Three Puerto Rican activists were subpoenaed to appear before a Federal Grand Jury in early 2008, leading to fears of a new wave of political repression against the Puerto Rican Pro-Independence Movement.
Puerto Rico is an unincorporated territory of the US, giving it roughly the same administrative authority as that of a US state. While US companies have swept on to the island to exploit tax breaks and cheap labour, Puerto Ricans themselves have no representation in Congress and no vote in US presidential elections. Half the population live in poverty and a third are unemployed. The Independistas, who consider the US to be an occupying force, want full sovereignty.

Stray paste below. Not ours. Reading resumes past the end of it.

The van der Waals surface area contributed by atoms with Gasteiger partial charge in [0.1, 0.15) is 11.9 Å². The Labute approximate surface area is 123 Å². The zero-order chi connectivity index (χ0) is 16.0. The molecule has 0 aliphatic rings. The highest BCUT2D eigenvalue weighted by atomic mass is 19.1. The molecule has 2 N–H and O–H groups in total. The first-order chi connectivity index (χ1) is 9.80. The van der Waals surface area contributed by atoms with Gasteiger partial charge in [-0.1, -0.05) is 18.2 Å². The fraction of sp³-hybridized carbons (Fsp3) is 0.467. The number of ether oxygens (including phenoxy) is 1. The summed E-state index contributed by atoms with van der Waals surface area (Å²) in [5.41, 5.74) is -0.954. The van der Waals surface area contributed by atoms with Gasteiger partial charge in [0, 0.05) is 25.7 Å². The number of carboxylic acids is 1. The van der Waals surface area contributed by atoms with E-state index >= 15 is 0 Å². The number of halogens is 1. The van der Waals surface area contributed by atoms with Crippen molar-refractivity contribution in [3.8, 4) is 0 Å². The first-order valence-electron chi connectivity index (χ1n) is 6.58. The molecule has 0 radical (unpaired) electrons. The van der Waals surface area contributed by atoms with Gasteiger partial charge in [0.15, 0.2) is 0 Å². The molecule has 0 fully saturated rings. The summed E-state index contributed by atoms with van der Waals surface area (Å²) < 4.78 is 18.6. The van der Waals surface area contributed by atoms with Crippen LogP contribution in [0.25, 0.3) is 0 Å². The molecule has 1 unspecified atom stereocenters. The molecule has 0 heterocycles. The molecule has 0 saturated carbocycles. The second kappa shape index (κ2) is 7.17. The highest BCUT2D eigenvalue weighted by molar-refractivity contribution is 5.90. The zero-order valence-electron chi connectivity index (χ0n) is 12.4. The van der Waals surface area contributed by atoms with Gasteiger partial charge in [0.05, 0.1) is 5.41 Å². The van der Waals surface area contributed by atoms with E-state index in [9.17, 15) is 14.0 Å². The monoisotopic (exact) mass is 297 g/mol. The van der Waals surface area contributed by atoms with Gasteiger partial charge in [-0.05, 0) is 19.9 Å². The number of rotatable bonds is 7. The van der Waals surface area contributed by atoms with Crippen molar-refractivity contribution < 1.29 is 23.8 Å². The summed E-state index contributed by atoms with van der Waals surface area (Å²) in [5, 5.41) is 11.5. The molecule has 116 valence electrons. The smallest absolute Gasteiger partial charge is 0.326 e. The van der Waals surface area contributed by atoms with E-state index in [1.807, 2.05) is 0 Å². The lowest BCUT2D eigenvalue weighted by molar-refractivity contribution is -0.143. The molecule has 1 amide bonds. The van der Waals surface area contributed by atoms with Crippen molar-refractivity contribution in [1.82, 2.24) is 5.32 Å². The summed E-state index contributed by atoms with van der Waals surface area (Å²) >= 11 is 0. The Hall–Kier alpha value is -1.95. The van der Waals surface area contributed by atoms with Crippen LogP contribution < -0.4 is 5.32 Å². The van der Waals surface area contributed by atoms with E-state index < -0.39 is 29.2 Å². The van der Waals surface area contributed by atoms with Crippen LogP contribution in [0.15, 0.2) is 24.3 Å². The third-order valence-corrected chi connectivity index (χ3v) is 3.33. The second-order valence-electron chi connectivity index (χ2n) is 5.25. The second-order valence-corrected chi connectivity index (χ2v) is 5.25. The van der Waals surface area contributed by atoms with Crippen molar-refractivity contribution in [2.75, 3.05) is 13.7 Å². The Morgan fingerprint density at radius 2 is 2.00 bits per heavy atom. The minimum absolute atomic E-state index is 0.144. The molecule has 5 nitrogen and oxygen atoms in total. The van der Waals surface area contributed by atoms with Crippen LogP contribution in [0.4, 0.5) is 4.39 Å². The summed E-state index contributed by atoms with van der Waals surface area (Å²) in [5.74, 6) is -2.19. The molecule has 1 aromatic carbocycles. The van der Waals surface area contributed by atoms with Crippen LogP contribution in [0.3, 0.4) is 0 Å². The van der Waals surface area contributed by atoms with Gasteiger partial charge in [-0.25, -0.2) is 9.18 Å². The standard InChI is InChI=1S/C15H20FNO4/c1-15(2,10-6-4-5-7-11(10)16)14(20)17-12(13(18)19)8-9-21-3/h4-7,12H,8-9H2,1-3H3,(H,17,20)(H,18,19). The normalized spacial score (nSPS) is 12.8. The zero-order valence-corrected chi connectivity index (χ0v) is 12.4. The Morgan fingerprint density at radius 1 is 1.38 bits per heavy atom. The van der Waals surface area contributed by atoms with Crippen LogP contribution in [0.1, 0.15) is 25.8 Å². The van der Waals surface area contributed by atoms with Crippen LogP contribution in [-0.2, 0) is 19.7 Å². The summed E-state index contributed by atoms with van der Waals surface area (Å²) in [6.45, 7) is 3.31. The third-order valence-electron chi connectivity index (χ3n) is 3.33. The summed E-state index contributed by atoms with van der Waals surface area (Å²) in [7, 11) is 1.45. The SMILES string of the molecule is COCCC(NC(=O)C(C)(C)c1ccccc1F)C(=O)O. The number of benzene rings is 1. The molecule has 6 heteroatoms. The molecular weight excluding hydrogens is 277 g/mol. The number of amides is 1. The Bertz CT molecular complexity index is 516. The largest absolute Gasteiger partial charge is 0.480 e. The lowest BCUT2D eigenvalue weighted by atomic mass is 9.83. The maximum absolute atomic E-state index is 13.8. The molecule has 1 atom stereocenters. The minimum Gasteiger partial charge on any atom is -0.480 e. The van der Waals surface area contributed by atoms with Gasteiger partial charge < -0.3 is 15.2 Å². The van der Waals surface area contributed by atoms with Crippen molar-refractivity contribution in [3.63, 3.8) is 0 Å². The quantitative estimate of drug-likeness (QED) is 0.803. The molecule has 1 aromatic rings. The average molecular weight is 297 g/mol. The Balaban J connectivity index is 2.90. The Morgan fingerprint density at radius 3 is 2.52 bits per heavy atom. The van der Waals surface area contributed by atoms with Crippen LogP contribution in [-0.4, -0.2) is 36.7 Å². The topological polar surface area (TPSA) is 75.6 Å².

The FBI and US Department of Justice are both investigating sections of the pro-independence movement, in particular the Ejército Popular Boricua (EPB – Popular Boricua Army) which is classified as a terrorist organization by the FBI. Federal agents assassinated its leader Filiberto Ojeda Ríos in 2005, despite the fact that the group had not participated in armed actions for 15 years, and now wants to capture its presumed new head, Comandante Guasabara. The US-based Latin America Solidarity Coalition has condemned the latest round-up: ‘These FBI visits and subsequent serving of subpoenas are designed to put those who refuse to co-operate [in providing information] in jail, and to intimidate the Puerto Rican community as a whole.’
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